On motion, Resolved, that the Convention proceed to the election of the Trustees of the General Theological Seminary. The Rev. Mr. Burhans, the Rev. Mr. Baldwin, the Rev. Mr. Wheaton, were appointed a committee to make out a nomina
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tion, and having reported the following, the persons therein named were elected by the Convention, viz:
The Rev. Mr. Burhans, the Rev. Mr. Croswell, the Rev. Mr. Marsh, the Rev. Mr. Judd, Mr. Nathan Smith, Mr. Samuel W. Johnson, Mr. Richard Adams, and Mr. Burrage Beach.
The Report of the Committee on the Connecticut Church Scholarship Society was read and accepted.
The following report was read and accepted, and on motion, the subjoined resolution passed: The committee to which was referred so much of the Bishop's Address as relates to the Episcopal Academy at Cheshire, have had the same under consideration, and respectfully beg leave to report—That from the view taken by your committee of past events, they are constrained to believe that any union between the church of Cheshire and the Academy, is to be deprecated as injurious to the best interests of the Church. Experience confirms the correctness of this view; nor is it difficult to assign causes for such a consequence. The services of a minister divided between the care of a school and that of a church, must of necessity, be in a great degree inefficient. The charge of such a parish as Cheshire is quite enough to occupy the undivided time of one man. If it should be said that the pecuniary circumstances of the parish are not such as will enable them to provide themselves with the continual services of a clergyman,-in reply to this objection which has occurred to your committee, they would answer, that they are unanimously of opinion, and they believe that facts justify this opinion, that the spiritual prosperity of any parish will be more advanced by the parochial services of a clergyman one half of the time, than by the regular Sunday services of a minister encumbered with the cares of a school. On an examination of the original constitution of the Academy as submitted to the Legislature of this State at the time of its incorporation, your committee have come to the conclusion that the suggestion made by our Diocesan in his address, cannot be adopted by the Convention, because it transcends its powers. The Convention has no control over the funds of the Academy. The management of those funds is confided to a Board of Trustees appointed by the Convention; and to the Convention belongs also the right of appointing the Principal of the Institution : here its power terminates. Under the conviction before expressed of the ill consequences resulting from the union of the Academy and Church; your committee respectfully and unanimously recommend the adoption of the following resolution:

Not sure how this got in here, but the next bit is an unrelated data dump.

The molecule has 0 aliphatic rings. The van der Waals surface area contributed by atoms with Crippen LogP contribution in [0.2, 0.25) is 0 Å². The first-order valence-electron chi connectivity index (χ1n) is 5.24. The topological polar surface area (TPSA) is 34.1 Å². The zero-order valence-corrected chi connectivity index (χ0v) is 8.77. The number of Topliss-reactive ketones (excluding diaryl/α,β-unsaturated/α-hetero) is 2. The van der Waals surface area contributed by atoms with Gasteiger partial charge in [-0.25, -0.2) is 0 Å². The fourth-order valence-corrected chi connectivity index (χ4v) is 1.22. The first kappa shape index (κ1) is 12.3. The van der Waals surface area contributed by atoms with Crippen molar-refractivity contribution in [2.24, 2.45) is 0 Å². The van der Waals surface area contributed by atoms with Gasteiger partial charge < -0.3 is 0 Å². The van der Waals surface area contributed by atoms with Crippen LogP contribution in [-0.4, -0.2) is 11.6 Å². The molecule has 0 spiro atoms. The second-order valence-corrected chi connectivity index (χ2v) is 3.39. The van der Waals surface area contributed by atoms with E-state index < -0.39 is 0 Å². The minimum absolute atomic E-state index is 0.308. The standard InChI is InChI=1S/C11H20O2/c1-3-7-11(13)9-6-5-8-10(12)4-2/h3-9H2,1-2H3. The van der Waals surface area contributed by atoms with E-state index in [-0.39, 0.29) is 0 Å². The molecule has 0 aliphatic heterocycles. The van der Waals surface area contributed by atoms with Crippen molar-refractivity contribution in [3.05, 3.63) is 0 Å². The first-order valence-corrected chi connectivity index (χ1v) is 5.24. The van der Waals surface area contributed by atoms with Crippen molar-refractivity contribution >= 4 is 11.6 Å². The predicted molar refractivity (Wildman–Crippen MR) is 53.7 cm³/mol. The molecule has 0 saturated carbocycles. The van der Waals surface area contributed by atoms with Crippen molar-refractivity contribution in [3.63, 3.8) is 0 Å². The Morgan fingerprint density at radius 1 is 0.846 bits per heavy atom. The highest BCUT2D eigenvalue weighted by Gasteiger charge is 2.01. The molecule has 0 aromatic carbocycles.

Resolved, That in the opinion of this Convention it is inexpedient that the same gentleman should fill the offices of Principal
of the Episcopal Academy at Cheshire, and pastor of the Epis-
FRANCIS L. HAWKS, Chairman.
Christ Church, 2 o'clock, P. M. The Convention met pursuant to adjournment. The Constitution of the Church Scholarship Society, as amended by a committee appointed for that purpose, was reported by the president, and having been read article by article, the Constitution as amended was unanimously adopted by the society; and on motion, the Convention approved of the same, pursuant to the eighth article of the former Constitution, providing for alterations therein.
Resolved by the Church Scholarship Society, That the former
The Rev. Mr. Wheaton resigned the office of Corresponding